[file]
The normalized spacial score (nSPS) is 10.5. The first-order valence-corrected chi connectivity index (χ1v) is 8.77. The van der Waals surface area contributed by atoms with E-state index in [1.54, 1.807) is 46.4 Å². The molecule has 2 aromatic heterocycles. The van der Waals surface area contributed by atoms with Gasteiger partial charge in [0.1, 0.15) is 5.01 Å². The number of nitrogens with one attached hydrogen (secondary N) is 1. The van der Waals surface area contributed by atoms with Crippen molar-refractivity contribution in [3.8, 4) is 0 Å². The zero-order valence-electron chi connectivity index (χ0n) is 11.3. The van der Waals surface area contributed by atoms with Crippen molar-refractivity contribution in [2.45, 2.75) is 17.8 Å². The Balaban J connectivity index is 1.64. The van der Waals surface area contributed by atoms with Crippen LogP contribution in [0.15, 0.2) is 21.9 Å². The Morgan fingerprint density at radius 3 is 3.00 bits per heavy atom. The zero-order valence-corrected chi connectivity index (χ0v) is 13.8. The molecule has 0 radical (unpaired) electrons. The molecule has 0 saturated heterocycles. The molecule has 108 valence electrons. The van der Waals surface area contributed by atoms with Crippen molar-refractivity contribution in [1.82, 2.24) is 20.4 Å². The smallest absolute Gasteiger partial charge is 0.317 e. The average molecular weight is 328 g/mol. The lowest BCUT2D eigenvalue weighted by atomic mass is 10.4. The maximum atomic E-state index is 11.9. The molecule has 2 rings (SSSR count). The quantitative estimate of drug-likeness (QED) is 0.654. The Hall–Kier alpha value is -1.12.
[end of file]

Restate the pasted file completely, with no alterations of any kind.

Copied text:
The normalized spacial score (nSPS) is 10.5. The first-order valence-corrected chi connectivity index (χ1v) is 8.77. The van der Waals surface area contributed by atoms with E-state index in [1.54, 1.807) is 46.4 Å². The molecule has 2 aromatic heterocycles. The van der Waals surface area contributed by atoms with Gasteiger partial charge in [0.1, 0.15) is 5.01 Å². The number of nitrogens with one attached hydrogen (secondary N) is 1. The van der Waals surface area contributed by atoms with Crippen molar-refractivity contribution in [3.8, 4) is 0 Å². The zero-order valence-electron chi connectivity index (χ0n) is 11.3. The van der Waals surface area contributed by atoms with Crippen molar-refractivity contribution in [2.45, 2.75) is 17.8 Å². The Balaban J connectivity index is 1.64. The van der Waals surface area contributed by atoms with Crippen LogP contribution in [0.15, 0.2) is 21.9 Å². The Morgan fingerprint density at radius 3 is 3.00 bits per heavy atom. The zero-order valence-corrected chi connectivity index (χ0v) is 13.8. The molecule has 0 radical (unpaired) electrons. The molecule has 0 saturated heterocycles. The molecule has 108 valence electrons. The van der Waals surface area contributed by atoms with Crippen molar-refractivity contribution in [1.82, 2.24) is 20.4 Å². The smallest absolute Gasteiger partial charge is 0.317 e. The average molecular weight is 328 g/mol. The lowest BCUT2D eigenvalue weighted by atomic mass is 10.4. The maximum atomic E-state index is 11.9. The molecule has 2 rings (SSSR count). The quantitative estimate of drug-likeness (QED) is 0.654. The Hall–Kier alpha value is -1.12.